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Sea bass: the other grouper.

It's a bit surprising, actually. It's not often that you hear a fisheries manager telling you that they want fishermen to catch more of a species. But that's exactly the case with black sea bass in Florida Atlantic waters. And on the Gulf, well, the current 100-pound bag limit (10-inch total length) per angler should be enough--for most folks, anyway.

Back in 2011, the sea bass stocks in Florida Atlantic waters were put on a rebuilding plan. The recreational bag limit was cut from 15 fish to 5, the size limit was raised to 13 inches, and the fishing seasons were severely restricted. But after a 2013 stock assessment deemed the black sea bass stocks rebuilt, catch quotas were raised.

By no coincidence, part of the rebuilding plan included restrictions on the commercial fishing for sea bass, including limiting the number of endorsements and the number of traps. In 2012, it was required that commercial trappers must bring in their traps at the end of every trip, instead of the previous practice of leaving them in the water for extended periods, a rule which has reduced the impacts to sea bass habitat.

Black sea bass are still regulated under catch quota numbers. The season begins April 1 each year and runs 'til March 31 and would be closed if those numbers are met, but the last couple years have been stellar off Northeast Florida. Now managers are in discussions to raise the bag limit again, and a decision on that should be made by this month.

"What we want to do is let people catch all the black sea bass they can," says John Carmichael, Science and Statistics Program Manager for the South Atlantic Fishery Management Council. "The population was rebuilt, and rebuilt as planned, so it's a success story for us. There are a lot available and we want to make sure that people can catch them and keep them."

Winter is when the minions of the grouper clan come on strong.

"Black sea bass are cooler water fish," Capt. Scott Reynolds says. Reynolds operates two popular party boats in Jacksonville--The Mayport Princess and The Majesty. "The fish show up off Northeast Florida around the Christmas break. We fish for them all the way through the spring, until the water warms and we can get some other species out farther. Typically, they're in a little more shallow water than the vermilions. We get the sea bass in 50 to 70 foot, all the way out to 100-foot depths. That's about 15 to 20 miles out. We'll still catch them closer to shore, but it's tougher to get the bigger ones. By the time June 1 comes around, you can still find some good pockets of fish, but we're on to other kinds of fishing. I think sea bass numbers are really strong. The numbers of bigger fish that we are seeing are up," Reynolds adds. "The last couple of years have been banner years for us."

Due to water temperatures and terrain, sea bass numbers are better in the northern half of the state, where they inhabit broad expanses of natural live bottom with low-profile ledges and coral or limestone outcroppings, gently rolling slopes of low-relief hard bottom, and artificial structures of modules, rubble or pilings, especially in 50- to 100-foot depth. (The very young will be closer to shore, often seeking shelter in estuaries.)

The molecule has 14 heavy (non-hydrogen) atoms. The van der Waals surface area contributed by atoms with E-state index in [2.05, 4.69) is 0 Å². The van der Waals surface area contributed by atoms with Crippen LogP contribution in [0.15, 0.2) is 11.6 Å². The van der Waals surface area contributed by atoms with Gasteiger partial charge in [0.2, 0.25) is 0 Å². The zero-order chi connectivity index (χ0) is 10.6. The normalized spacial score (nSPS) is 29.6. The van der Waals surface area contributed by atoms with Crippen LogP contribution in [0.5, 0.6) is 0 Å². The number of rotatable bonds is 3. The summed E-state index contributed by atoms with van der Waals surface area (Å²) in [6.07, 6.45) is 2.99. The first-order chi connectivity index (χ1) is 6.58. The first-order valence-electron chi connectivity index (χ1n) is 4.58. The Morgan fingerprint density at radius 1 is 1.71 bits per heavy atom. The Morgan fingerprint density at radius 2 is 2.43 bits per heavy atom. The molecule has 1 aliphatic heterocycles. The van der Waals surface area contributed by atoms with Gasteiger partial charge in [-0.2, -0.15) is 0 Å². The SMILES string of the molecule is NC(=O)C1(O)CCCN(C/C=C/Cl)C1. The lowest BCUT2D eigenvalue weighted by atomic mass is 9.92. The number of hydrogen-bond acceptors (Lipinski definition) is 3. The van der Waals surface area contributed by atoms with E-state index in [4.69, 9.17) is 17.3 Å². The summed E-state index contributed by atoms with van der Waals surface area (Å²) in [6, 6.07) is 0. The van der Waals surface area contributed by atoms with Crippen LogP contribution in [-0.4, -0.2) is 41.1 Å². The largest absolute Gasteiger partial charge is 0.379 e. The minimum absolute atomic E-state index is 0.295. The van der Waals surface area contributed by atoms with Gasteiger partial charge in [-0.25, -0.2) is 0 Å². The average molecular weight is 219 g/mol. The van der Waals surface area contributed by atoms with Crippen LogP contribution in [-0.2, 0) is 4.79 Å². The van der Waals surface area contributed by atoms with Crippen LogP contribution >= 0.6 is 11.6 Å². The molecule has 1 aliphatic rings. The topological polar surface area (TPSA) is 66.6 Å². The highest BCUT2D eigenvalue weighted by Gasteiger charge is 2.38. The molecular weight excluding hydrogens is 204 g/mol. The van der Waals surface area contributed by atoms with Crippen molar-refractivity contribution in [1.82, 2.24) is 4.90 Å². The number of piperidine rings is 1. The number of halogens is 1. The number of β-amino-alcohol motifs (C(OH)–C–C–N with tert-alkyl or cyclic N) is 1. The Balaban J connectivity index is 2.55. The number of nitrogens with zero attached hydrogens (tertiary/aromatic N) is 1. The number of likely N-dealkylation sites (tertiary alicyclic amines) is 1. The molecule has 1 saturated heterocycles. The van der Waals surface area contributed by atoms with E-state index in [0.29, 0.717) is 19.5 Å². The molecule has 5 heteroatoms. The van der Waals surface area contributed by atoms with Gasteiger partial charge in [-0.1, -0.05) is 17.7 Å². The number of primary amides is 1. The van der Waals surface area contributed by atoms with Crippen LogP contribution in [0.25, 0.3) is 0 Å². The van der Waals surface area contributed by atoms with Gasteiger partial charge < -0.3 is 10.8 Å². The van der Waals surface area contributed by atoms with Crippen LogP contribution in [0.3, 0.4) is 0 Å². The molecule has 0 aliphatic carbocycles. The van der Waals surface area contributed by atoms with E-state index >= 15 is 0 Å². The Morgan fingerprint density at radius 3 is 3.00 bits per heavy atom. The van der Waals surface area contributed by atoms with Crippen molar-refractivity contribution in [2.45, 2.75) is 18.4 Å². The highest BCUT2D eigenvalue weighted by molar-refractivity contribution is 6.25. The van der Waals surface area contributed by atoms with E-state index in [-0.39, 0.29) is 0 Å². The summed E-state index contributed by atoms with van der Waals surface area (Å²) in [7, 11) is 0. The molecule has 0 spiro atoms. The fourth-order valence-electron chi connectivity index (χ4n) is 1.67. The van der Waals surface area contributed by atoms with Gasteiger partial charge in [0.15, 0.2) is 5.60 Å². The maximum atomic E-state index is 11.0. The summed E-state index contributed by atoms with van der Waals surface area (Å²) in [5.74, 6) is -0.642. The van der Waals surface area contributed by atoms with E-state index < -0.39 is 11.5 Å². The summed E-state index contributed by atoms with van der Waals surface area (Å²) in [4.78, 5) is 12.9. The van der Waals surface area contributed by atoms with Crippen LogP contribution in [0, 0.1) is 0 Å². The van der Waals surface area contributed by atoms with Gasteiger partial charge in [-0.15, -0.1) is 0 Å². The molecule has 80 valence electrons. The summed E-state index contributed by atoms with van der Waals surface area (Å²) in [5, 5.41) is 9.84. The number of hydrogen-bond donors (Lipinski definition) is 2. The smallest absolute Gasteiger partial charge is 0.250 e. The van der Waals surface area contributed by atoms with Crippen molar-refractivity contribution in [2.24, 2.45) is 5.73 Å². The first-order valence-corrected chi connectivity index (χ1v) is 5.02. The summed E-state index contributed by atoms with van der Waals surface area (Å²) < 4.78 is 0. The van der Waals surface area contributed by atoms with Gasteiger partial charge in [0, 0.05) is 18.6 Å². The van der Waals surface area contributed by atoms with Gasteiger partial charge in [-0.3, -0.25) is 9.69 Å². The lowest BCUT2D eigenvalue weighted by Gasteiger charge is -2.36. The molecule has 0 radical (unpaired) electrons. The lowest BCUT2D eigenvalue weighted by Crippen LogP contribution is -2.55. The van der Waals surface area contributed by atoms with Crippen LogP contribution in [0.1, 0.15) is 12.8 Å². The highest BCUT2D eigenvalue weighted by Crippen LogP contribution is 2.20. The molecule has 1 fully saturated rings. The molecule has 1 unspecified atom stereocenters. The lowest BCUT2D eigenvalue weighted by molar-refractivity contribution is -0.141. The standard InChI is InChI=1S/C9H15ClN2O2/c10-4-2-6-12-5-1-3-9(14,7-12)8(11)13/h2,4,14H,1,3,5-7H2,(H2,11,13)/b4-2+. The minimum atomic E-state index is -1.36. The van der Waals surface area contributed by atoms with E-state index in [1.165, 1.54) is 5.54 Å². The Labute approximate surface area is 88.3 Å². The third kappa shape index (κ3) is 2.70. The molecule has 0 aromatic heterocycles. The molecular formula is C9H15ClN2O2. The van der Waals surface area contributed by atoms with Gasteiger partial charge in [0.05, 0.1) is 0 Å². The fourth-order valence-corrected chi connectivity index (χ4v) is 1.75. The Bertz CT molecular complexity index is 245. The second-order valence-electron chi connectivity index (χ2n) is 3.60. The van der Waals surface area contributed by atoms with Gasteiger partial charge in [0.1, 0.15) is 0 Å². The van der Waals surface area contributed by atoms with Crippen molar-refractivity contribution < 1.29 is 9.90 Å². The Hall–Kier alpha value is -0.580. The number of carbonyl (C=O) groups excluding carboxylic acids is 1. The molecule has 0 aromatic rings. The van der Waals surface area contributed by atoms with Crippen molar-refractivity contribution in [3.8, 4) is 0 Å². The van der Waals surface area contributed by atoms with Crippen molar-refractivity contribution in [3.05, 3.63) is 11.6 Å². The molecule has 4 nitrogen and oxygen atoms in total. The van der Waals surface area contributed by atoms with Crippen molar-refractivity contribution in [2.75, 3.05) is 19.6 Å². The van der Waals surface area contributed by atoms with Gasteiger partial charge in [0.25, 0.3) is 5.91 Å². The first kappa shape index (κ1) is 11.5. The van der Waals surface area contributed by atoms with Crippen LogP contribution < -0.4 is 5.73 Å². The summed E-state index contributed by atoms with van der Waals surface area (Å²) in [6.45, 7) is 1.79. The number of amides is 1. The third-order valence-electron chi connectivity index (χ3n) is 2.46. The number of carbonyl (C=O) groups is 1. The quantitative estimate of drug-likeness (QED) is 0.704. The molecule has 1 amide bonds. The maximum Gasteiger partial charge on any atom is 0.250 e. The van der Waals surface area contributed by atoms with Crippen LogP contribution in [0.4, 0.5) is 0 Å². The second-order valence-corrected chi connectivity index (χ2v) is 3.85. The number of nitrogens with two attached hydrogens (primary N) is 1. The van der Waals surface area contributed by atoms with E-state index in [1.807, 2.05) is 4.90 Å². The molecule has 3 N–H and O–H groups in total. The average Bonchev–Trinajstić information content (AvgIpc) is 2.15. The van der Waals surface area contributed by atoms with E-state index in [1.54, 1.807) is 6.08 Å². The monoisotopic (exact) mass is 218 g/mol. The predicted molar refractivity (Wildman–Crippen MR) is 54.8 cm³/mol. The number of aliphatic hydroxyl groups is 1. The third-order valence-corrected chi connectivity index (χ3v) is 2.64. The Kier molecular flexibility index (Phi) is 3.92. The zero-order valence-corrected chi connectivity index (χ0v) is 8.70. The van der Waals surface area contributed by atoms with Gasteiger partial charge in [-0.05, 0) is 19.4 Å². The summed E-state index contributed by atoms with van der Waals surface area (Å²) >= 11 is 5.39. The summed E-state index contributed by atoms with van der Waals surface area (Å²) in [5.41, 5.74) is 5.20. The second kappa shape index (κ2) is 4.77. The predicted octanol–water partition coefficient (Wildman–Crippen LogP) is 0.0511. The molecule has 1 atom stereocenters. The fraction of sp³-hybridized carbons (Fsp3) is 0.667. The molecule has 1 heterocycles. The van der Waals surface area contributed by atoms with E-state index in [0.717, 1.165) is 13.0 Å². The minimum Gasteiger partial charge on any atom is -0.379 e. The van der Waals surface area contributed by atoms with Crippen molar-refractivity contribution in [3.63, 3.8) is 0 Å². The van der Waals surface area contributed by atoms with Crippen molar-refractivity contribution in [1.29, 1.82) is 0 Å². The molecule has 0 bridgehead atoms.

Those broad expanses of the Gulf of Mexico's gently-descending sea floor are prime sea bass habitat, from roughly Sarasota north. Members of the Hubbard family, who run the popular Hubbard's Marina Party Boats out of Johns Pass, can document the sea bass fishery over decades.

"Our family started fishing here in the 1920s," says Dylan Hubbard, "and all through the '50s, they always caught the seabass close to shore, a mile offshore, right off the coast, and farther offshore too. Any hard bottom off the coast we could get them. But by the '60s, the fish traps had about wiped them out. The shrimp nets on the beaches and in the estuaries also caught all the juveniles. When the sea bass disappeared, we then mostly got Key West grunts in those depths. Then in the early 70s, they started to restrict those traps and it took by the end of the '80s to pretty much phase them out. The fish started to come back. Now we catch more and more every year, and we're getting bigger fish, too. But it's still not like it was before the traps.

"When it's cool, the sea bass get active and feed aggressively. We catch the biggest ones on our 10-hour trips in the 60and 90-foot range, but beyond that we don't see them," Hubbard says. "On the half day trips of five hours, we catch them in the shallower water, 30- to 50-foot. We do get a lot of keepers. Most of the black sea bass we catch are in that range. We catch more of them, more often on bait shrimp. We really like it when people bring shrimp for bait on our boats, because that helps them to catch a lot of sea bass and a lot of hogfish."

Captain Ralph Allen of the Kingfisher Fleet, based in Punta Gorda, echoes those observations--except that he hasn't witnessed such a comeback. "When I started fishing here in the 1970s, we used to catch them pretty much every trip offshore," Allen says. "We never caught coolers full of them, but having half a dozen in a day wasn't too unusual. These days, we catch very few sea bass. So few, that when one does come back to the fish cleaning table that it's an oddity. I think I've seen two or three this year."